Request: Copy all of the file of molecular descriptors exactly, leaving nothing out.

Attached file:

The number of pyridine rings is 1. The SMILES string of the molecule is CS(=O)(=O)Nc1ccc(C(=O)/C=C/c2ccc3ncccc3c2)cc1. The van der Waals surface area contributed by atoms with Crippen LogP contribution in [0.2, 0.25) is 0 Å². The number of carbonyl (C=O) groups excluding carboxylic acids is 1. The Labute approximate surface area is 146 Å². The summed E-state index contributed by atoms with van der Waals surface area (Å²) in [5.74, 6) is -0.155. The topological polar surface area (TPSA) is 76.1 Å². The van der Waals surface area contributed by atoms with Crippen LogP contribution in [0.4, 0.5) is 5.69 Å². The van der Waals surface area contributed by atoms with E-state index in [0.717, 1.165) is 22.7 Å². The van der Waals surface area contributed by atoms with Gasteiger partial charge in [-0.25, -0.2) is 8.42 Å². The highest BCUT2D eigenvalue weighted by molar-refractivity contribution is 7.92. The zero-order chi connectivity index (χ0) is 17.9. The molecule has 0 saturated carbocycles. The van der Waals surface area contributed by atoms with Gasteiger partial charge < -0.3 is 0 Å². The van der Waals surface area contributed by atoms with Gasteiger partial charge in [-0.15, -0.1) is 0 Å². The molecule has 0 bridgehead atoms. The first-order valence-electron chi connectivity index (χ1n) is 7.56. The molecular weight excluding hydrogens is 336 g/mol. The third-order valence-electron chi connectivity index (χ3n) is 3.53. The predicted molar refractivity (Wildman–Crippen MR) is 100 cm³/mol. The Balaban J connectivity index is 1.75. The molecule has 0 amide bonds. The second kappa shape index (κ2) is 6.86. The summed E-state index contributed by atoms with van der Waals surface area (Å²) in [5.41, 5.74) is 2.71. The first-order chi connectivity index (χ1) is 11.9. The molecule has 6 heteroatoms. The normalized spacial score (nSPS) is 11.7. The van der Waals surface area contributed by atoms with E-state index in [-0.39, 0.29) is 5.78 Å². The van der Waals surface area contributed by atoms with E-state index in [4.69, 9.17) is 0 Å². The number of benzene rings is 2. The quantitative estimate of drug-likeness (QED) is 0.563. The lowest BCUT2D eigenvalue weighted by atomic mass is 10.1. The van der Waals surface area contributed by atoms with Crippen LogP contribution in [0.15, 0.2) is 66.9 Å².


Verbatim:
The number of pyridine rings is 1. The SMILES string of the molecule is CS(=O)(=O)Nc1ccc(C(=O)/C=C/c2ccc3ncccc3c2)cc1. The van der Waals surface area contributed by atoms with Crippen LogP contribution in [0.2, 0.25) is 0 Å². The number of carbonyl (C=O) groups excluding carboxylic acids is 1. The Labute approximate surface area is 146 Å². The summed E-state index contributed by atoms with van der Waals surface area (Å²) in [5.74, 6) is -0.155. The topological polar surface area (TPSA) is 76.1 Å². The van der Waals surface area contributed by atoms with Crippen LogP contribution in [0.4, 0.5) is 5.69 Å². The van der Waals surface area contributed by atoms with E-state index in [0.717, 1.165) is 22.7 Å². The van der Waals surface area contributed by atoms with Gasteiger partial charge in [-0.25, -0.2) is 8.42 Å². The highest BCUT2D eigenvalue weighted by molar-refractivity contribution is 7.92. The zero-order chi connectivity index (χ0) is 17.9. The molecule has 0 saturated carbocycles. The van der Waals surface area contributed by atoms with Gasteiger partial charge < -0.3 is 0 Å². The van der Waals surface area contributed by atoms with Gasteiger partial charge in [-0.15, -0.1) is 0 Å². The molecule has 0 bridgehead atoms. The first-order valence-electron chi connectivity index (χ1n) is 7.56. The molecular weight excluding hydrogens is 336 g/mol. The third-order valence-electron chi connectivity index (χ3n) is 3.53. The predicted molar refractivity (Wildman–Crippen MR) is 100 cm³/mol. The Balaban J connectivity index is 1.75. The molecule has 0 amide bonds. The second kappa shape index (κ2) is 6.86. The summed E-state index contributed by atoms with van der Waals surface area (Å²) in [5.41, 5.74) is 2.71. The first-order chi connectivity index (χ1) is 11.9. The molecule has 6 heteroatoms. The normalized spacial score (nSPS) is 11.7. The van der Waals surface area contributed by atoms with E-state index in [-0.39, 0.29) is 5.78 Å². The van der Waals surface area contributed by atoms with E-state index in [4.69, 9.17) is 0 Å². The number of benzene rings is 2. The quantitative estimate of drug-likeness (QED) is 0.563. The lowest BCUT2D eigenvalue weighted by atomic mass is 10.1. The van der Waals surface area contributed by atoms with Crippen LogP contribution in [0.15, 0.2) is 66.9 Å².